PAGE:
Conflict Alerts # 335, 4 March 2021
In the news
On 28 February, according to the United Nations, Myanmar's security force killed 18 and injured 30 in their attempt to clampdown the protest.
On 27 February, the government removed Myanmar’s ambassador to the United Nations for his speech in the General Assembly where he had sought international assistance to restore democracy.
On 2 March, in a video conference court hearing, there were two more new charges against Aung San Suu Kyi. These charges will extend Suu Kyi’s prison term to a total of nine years. Also, the former President and former mayor of Nay Pyi Taw were charged with breaching Article 505 (b) of the Penal Code.
On 3 March, the ASEAN foreign ministers concluded a virtual meeting on Myanmar. Brunei, the ASEAN chair, officially stated: “We express ASEAN’s readiness to assist Myanmar in a positive, peaceful and constructive manner.”
On 3 March, the United Nations stated more than 38 people were killed by Myanmar's security force. These attack have been vehemently condemned by the UN, Japan, Canada and the EU.
Issues at large
First, the increase in violence as a new strategy by the military. The pro-democracy protests did not witness an immediate retaliation; there was no use of force during the first week. Since the second week, reprisal by the security forces in the form of firing live bullets, attacks on the protestors by pro-regime monks, and goon attacks on civilians, started. The larger purpose of these attacks is to create fear and suppress any kind of antagonism against the new government.
Second, the growing anger across the country against the regime. The killings and the attack by the military have failed to suppress the protest. On the contrary, the repression has fuelled public anger. The protests are not limited to a few cities; it has spread across Myanmar including the areas controlled by the ethnic armed groups. The pro-democracy protests are demographically and ethnically diverse and also includes minority religious communities.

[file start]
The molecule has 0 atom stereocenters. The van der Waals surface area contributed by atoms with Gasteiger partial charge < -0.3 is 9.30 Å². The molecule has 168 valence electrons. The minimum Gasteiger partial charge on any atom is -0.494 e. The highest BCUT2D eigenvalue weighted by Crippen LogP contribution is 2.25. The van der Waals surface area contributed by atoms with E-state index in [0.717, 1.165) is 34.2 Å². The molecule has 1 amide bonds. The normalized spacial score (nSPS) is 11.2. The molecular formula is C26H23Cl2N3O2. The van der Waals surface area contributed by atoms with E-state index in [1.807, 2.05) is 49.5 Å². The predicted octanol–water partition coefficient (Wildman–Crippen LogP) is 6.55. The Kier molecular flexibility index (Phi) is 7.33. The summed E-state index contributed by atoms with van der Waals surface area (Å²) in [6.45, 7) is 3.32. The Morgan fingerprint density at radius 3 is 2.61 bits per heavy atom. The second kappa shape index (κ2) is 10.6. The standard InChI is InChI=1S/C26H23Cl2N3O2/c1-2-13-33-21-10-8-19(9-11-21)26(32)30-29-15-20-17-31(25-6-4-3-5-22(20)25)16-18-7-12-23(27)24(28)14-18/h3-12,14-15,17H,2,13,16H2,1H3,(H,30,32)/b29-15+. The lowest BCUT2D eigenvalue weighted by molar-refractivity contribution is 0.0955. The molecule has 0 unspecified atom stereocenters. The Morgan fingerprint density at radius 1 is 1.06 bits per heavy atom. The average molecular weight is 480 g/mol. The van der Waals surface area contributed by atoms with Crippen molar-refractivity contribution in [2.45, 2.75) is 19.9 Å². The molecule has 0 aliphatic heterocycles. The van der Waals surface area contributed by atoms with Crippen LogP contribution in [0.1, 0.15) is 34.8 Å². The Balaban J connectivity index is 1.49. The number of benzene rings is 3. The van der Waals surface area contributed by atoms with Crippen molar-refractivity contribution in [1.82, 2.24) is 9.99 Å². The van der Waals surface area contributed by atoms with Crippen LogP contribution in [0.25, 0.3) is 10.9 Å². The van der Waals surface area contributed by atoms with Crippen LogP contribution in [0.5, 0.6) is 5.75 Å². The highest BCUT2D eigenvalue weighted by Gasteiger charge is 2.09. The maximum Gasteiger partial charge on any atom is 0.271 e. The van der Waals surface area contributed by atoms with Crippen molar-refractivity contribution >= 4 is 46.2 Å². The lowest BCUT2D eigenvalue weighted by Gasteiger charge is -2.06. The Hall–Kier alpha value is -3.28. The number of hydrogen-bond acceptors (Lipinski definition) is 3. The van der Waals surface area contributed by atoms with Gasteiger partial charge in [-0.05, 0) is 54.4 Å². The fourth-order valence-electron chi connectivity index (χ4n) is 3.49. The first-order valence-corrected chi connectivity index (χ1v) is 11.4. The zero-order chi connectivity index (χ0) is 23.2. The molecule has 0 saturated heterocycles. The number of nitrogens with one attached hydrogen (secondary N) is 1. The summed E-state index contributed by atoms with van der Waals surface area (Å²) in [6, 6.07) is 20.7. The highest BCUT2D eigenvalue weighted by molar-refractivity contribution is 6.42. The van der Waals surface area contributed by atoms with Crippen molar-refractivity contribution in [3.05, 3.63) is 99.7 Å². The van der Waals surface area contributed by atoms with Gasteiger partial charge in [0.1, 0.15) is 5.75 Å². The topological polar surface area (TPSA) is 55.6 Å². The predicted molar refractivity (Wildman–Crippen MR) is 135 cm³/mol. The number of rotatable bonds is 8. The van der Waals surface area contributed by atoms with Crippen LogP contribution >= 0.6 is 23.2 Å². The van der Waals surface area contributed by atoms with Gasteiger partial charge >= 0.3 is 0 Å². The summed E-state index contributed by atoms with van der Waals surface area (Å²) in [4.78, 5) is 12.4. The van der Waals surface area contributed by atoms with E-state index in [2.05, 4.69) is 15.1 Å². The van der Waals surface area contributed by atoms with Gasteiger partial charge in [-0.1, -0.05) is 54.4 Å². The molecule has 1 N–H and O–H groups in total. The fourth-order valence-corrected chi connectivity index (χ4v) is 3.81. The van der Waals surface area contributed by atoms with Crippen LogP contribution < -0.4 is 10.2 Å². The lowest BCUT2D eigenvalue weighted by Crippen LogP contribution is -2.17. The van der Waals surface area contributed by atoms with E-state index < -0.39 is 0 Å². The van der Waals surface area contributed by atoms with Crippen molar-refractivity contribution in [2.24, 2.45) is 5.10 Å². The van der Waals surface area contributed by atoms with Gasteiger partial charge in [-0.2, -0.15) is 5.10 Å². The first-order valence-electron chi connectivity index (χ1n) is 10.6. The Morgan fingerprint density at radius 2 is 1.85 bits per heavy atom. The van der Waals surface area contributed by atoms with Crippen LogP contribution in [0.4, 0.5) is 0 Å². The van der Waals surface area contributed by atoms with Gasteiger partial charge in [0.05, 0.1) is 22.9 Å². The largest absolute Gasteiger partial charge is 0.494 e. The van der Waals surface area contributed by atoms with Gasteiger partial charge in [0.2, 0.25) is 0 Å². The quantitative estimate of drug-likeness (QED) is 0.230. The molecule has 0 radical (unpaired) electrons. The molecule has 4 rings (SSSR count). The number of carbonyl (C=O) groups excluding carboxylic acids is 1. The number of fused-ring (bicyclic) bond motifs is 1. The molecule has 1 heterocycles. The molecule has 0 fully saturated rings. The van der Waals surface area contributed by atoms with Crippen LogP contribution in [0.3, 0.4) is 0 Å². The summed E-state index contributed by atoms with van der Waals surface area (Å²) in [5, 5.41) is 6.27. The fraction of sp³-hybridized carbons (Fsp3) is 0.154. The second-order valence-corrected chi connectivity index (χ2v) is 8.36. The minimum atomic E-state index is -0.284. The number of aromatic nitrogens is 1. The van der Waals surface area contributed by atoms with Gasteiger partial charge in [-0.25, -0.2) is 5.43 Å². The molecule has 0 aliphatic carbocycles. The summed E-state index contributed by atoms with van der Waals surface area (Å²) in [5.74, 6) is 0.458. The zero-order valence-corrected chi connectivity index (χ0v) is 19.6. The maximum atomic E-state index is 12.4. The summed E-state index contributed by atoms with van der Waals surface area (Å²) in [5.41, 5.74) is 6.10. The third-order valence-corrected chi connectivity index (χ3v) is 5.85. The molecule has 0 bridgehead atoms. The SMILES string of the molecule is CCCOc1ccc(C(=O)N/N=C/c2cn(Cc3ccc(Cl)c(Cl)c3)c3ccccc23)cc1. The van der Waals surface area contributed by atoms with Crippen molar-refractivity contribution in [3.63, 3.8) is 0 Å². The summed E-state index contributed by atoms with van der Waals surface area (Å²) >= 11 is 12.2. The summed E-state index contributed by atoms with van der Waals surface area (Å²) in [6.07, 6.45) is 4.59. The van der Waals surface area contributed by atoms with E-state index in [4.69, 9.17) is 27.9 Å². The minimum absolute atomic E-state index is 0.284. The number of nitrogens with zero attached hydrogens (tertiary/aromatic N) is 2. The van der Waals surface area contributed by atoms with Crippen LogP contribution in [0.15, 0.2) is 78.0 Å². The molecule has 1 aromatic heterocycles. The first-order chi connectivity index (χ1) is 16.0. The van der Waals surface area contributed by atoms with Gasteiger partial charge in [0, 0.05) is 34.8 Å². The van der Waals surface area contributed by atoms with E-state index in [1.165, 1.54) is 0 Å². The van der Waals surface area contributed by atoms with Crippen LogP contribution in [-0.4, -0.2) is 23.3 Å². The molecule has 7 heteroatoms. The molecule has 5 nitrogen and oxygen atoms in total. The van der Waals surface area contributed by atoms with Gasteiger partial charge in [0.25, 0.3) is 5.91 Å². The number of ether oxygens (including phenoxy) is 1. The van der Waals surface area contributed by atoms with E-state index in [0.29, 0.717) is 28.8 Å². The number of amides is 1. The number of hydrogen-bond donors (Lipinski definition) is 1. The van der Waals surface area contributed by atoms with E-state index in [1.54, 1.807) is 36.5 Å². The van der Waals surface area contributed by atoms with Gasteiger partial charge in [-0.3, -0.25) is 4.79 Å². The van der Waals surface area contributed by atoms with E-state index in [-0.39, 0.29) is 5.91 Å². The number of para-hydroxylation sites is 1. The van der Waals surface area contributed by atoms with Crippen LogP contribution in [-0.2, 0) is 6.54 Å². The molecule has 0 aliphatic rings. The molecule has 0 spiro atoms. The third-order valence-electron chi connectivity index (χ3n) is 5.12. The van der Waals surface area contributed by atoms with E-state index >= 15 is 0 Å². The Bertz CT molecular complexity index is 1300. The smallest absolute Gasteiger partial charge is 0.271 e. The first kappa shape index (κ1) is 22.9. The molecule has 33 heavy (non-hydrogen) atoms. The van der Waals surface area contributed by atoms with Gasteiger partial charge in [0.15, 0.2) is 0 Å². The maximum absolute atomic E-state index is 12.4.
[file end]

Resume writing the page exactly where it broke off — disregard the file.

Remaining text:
Third, the new legal cases aimed at silencing democratic leadership and dissent. Since the detention of the Suu Kyi and the former President, there have been three to four charges against them. The lack of fair trial and the nature of the charges are aimed at extending their imprisonment. Apart from Suu Kyi and the President, several other higher rank NLD leaders also face similar absurd charges. Journalists, students, activists and artists amounting to more than thousands have been detained.
First, the increasing charges against the NLD leaders seem to be a part of the larger preparation for the promised election next year. The election promised by General Hlaing will ensure the return of USDP. Hence it is essential to curtail any opposition that would challenge that strategy.
Second, the protests seem to continue and also inspiring the pro-democracy protests in Thailand. The pro-democracy movement started in Thailand in 2020 got subdued due to the COVID-19. However, on 28 February the protests seem to have resurged, inspired by developments in Myanmar.